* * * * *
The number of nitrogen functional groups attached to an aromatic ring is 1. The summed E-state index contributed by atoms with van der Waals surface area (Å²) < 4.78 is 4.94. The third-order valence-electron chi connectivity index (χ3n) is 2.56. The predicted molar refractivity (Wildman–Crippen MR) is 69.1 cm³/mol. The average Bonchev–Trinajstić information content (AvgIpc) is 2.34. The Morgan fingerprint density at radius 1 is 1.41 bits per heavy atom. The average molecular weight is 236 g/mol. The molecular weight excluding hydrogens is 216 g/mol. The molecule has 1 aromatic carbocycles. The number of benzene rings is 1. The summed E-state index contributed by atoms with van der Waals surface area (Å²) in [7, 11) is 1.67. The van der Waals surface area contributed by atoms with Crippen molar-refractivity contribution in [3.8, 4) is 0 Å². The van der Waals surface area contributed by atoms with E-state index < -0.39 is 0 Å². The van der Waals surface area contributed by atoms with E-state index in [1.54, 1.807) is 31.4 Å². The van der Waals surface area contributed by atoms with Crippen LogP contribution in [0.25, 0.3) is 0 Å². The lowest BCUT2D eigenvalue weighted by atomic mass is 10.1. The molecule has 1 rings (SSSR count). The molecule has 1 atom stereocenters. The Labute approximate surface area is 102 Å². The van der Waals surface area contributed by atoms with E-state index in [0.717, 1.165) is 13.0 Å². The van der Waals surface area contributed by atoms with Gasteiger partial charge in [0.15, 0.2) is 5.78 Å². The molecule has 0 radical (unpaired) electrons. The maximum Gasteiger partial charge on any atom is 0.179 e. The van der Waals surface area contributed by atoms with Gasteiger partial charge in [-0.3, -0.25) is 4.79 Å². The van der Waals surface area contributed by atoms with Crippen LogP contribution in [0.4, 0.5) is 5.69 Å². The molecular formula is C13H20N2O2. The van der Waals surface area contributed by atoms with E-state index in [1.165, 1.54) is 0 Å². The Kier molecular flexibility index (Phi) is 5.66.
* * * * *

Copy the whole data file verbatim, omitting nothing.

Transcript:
The number of nitrogen functional groups attached to an aromatic ring is 1. The summed E-state index contributed by atoms with van der Waals surface area (Å²) < 4.78 is 4.94. The third-order valence-electron chi connectivity index (χ3n) is 2.56. The predicted molar refractivity (Wildman–Crippen MR) is 69.1 cm³/mol. The average Bonchev–Trinajstić information content (AvgIpc) is 2.34. The Morgan fingerprint density at radius 1 is 1.41 bits per heavy atom. The average molecular weight is 236 g/mol. The molecular weight excluding hydrogens is 216 g/mol. The molecule has 1 aromatic carbocycles. The number of benzene rings is 1. The summed E-state index contributed by atoms with van der Waals surface area (Å²) in [7, 11) is 1.67. The van der Waals surface area contributed by atoms with Crippen molar-refractivity contribution in [3.8, 4) is 0 Å². The van der Waals surface area contributed by atoms with E-state index < -0.39 is 0 Å². The van der Waals surface area contributed by atoms with E-state index in [1.54, 1.807) is 31.4 Å². The van der Waals surface area contributed by atoms with Crippen LogP contribution in [0.25, 0.3) is 0 Å². The lowest BCUT2D eigenvalue weighted by atomic mass is 10.1. The molecule has 1 rings (SSSR count). The molecule has 1 atom stereocenters. The Labute approximate surface area is 102 Å². The van der Waals surface area contributed by atoms with E-state index in [0.717, 1.165) is 13.0 Å². The van der Waals surface area contributed by atoms with Gasteiger partial charge in [0.15, 0.2) is 5.78 Å². The molecule has 0 radical (unpaired) electrons. The maximum Gasteiger partial charge on any atom is 0.179 e. The van der Waals surface area contributed by atoms with Gasteiger partial charge in [-0.3, -0.25) is 4.79 Å². The van der Waals surface area contributed by atoms with Crippen LogP contribution in [0.4, 0.5) is 5.69 Å². The molecular formula is C13H20N2O2. The van der Waals surface area contributed by atoms with E-state index in [1.165, 1.54) is 0 Å². The Kier molecular flexibility index (Phi) is 5.66.